Orphic Phantasia

46: The Reclusive Writer

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Shelley glanced at her cellular. “About 10am.”

Alonie grumbled and pushed a tangled mass of hair from her face, revealing the blotched streaks of yesterday’s makeup running down her pale cheeks. Slouching further into the sofa, she called upon the apartment A.I to start up one of those innocuous cartoons she was so fond of. This one started its randomised plot with a racist caricature of a pale-faced white man in conversation with a lion-sized crow. With a million possibilities from which to pluck a narrative, Utopia had no need for writers.

Shelley reached for her pen and started tapping it against the table in time to her jittering leg. “Allie,” she mumbled, then repeated herself, louder, until her friend acknowledged her. “Phoenix came over earlier. S—she wanted to talk with you about things.”

With a groan of despair, Alonie sunk into the sofa. “The fun never stops,” she said. “Did you tell her I don’t give a shit?”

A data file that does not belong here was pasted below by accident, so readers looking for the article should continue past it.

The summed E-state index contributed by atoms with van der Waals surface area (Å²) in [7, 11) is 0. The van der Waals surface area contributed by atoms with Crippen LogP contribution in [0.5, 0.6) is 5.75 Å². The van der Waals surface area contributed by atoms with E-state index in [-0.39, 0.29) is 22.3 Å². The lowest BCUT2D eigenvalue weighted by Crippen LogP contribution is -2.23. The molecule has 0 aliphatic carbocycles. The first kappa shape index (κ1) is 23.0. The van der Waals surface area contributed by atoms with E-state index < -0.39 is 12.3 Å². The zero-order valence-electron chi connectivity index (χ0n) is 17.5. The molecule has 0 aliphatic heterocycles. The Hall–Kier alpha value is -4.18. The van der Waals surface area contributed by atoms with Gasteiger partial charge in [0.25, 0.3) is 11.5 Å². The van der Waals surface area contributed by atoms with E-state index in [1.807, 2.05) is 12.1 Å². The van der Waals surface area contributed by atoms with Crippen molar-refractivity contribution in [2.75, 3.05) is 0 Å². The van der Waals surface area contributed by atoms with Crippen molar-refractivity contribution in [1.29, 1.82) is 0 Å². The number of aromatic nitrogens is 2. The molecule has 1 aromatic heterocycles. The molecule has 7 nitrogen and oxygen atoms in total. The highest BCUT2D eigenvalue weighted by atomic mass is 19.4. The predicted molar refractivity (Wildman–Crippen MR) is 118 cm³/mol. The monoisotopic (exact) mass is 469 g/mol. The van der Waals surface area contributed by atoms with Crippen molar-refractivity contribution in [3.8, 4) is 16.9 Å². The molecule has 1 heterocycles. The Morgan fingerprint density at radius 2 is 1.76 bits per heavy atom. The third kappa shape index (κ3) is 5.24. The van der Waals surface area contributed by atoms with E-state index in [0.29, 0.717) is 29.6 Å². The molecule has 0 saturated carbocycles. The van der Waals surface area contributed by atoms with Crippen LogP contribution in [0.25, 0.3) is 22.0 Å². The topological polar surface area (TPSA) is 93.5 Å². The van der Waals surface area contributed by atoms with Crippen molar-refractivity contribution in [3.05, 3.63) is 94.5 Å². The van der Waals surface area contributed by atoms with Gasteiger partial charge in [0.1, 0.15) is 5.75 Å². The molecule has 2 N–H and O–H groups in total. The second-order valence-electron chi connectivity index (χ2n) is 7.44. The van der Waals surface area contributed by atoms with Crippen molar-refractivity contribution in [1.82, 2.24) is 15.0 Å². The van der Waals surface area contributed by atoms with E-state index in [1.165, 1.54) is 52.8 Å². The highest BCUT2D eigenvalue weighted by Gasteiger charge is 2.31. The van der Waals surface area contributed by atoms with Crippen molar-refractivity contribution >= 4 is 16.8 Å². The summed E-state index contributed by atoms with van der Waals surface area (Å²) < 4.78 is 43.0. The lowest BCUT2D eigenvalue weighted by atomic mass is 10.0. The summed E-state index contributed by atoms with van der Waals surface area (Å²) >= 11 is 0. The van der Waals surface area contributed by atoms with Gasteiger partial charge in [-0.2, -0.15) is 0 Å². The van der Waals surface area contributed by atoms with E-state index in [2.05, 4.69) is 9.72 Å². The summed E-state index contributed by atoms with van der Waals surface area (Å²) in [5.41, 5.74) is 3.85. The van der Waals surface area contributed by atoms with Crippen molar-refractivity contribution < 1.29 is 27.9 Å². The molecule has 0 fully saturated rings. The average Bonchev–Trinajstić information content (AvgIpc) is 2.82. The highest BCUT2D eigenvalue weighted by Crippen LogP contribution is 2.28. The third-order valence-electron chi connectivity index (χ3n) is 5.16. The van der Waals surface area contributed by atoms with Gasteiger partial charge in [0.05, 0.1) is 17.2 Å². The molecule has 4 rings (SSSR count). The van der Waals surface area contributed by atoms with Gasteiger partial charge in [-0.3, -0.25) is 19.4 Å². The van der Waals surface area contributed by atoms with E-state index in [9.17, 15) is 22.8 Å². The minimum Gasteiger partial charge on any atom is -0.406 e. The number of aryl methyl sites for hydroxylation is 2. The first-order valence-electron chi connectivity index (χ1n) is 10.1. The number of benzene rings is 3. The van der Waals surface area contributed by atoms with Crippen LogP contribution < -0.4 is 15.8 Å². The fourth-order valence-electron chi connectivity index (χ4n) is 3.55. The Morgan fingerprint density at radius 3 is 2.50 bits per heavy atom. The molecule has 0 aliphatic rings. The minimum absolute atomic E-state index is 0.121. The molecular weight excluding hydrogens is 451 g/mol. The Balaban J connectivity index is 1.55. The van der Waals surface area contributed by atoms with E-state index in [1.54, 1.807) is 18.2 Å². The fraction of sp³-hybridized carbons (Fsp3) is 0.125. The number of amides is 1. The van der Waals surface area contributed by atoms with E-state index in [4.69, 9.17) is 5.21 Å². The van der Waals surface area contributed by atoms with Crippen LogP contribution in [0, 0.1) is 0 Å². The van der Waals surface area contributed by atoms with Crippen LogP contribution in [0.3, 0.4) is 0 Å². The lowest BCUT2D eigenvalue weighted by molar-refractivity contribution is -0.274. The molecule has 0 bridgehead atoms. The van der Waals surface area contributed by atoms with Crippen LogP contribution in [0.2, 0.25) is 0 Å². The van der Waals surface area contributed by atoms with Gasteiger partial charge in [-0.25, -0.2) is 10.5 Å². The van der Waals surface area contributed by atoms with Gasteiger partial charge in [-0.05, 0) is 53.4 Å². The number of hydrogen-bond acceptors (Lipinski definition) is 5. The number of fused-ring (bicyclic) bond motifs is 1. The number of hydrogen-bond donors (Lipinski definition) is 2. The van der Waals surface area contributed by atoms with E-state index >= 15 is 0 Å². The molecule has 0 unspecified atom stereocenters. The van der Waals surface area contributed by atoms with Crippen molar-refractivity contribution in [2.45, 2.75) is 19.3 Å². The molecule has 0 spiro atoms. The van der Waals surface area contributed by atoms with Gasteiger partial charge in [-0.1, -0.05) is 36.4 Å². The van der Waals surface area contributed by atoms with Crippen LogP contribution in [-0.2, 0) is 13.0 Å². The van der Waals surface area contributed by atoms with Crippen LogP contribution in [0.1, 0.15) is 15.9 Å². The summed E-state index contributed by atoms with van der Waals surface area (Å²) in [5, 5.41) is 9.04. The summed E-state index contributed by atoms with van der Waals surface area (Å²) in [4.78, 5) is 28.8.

“Like that would stop her,” replied Shelley. Especially now everyone was gossiping about how Emily and Alonie were sisters. Shelley still wasn’t sure what felt worse: that she had never realised two of her closest friends were actually twins, or that neither had ever cared to tell her. She would have to hand in her proverbial friendship badge once all of this was over—assuming they didn’t do a Dante and throw it out the nearest proverbial window before she had the chance.

Alonie sighed. “This is what happens when you run away with the faeries,” she said. “I told you that stuff was nothing but trouble.”

If anything, Shelley hoped that Emily had run away with the faeries. Even after all the stories she had heard about them, the Sidhe were surely preferable to the company Emily embraced the last time she did something like this. “Have you looked through any of the files?” she asked.

Alonie pulled herself out of the sofa and dug her fingernails into her arms. “It’s fucking bollocks, that’s what it is,” she snapped. “All that crap about—about girls sucking up souls and girls with no souls and reincarnation and—it’s all a load of fucking bollocks! You could write better shit than that, Shell, couldn’t you? You could make it all up on the spot, right?”

Beneath the heat of Alonie’s anger, Shelley felt very small indeed. “I—I dunno,” she said.

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It’s hard to think of snarky footnotes when Shelley is doing them for me…